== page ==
In fact, this is often the case with challenges that seem insurmountable at first glance. More often than not the secret to success is just to get started. Most people who fail to achieve their goals do so not because the goal was unachievable, but because they failed to even make a start.

Here at House Sitting Magazine, and in our House Sitting Magazine Facebook Group, the most common question we get is about how to get started as a house sitter. We’ve got plenty of articles that can help, and we also offer a video course on how to become a great house sitter.But nothing can match in-person inspiration in a conference setting to really motivate and help you achieve your dreams.

That’s why we’ve teamed up with Tim and Louise at House Sitting World to create the world’s first conference dedicated to the house sitting lifestyle.

Once again, we’re stepping outside our comfort zone, taking on a new big challenge, facing our fears. We’ve never run a conference before, and have a lot to learn.

And we invite you to come along and join us. Take on a new challenge for yourself, to learn and grow.

The conference is aimed at people interested in discovering more about house sitting, and wanting to know how it might fit in to their hopes and dreams for their future lifestyle. There will be lots too for those who have already begun their house sitting journey.

We aim to inspire, inform and educate.

Our goal is that you will leave at the end of the conference weekend with a much clearer picture of how and where house sitting might work for you, and a knowledge of exactly what steps you need to take next to move forwards towards the future you want to build for yourself.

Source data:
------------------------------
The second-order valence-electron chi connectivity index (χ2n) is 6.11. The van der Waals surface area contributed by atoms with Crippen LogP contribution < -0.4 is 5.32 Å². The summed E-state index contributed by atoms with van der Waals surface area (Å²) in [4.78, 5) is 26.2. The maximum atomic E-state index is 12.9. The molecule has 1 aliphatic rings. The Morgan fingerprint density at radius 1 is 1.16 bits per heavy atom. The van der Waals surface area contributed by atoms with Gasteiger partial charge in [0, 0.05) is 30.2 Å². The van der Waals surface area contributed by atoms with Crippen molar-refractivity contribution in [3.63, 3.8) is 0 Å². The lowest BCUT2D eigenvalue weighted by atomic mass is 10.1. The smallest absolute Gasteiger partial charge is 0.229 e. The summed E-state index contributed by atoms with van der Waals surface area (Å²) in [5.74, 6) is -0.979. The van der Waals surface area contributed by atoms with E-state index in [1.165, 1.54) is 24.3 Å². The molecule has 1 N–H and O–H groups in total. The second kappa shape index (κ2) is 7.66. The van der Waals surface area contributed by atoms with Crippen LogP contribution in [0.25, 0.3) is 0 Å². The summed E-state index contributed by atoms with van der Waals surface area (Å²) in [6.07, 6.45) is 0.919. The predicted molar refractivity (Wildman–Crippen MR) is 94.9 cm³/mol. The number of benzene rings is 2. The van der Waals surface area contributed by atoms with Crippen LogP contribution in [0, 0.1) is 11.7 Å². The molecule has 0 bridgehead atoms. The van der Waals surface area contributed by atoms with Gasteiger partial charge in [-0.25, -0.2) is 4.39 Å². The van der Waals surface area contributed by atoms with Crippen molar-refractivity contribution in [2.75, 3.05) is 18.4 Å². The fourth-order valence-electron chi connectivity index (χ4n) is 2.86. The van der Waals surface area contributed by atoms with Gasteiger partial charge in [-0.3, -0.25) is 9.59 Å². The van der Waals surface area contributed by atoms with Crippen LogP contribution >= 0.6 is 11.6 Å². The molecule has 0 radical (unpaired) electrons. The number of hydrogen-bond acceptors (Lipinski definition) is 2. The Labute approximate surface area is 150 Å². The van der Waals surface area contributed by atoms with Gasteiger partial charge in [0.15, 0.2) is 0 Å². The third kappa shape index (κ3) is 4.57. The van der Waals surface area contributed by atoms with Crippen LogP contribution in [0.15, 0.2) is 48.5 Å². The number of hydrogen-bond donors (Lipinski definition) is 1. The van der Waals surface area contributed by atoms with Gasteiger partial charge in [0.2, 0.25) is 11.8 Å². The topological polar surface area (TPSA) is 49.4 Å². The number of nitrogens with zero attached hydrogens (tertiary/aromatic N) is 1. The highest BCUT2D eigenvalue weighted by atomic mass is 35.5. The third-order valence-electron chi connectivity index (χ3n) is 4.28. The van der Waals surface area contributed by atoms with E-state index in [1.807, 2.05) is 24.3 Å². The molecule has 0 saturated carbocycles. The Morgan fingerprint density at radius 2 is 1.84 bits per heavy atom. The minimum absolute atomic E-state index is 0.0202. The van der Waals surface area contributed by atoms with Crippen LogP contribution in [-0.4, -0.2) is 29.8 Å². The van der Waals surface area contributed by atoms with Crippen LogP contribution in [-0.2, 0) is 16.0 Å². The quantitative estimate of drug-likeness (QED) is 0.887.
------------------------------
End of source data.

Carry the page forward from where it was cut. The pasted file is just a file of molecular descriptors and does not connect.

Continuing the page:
You can find out more about the conference here, and if you’re quick you might be able to secure one of the few remaining 1/2 price “early bird” tickets:

So if you are on the fence about house sitting, or worried that it won’t work for you, then you now have a choice:

1) You can come along to the House & Pet Sitting Conference, be inspired by those who’ve already won their freedom, and learn how to start making the changes that will catapult you towards yours,


2) You can do nothing, and a year from now, nothing much will have changed for you. You’ll still be stuck in the same rut, trapped by the same mindset, insecurities and lack of financial freedom.

That’s because change requires action and an investment in yourself.

We believe that if you’re in the UK in September this year, the House & Pet Sitting Conference will be the most affordable and effective way to invest in your future lifestyle success.

We hope to see you there, and we look forward to facing new challenges together.

In the meantime, this issue is packed full of inspiration from first time house sitters! Take a read and see just how many people are benefiting from the house sitting lifestyle – when it’s done in the right way!Best wishes,

Ian and Vanessa

(currently on Sit #28 of our #52sits challenge, in Devon, England)

  • February 16, 2019


December 2018

The end of another year is fast approaching, which often brings on a period of review and reflection.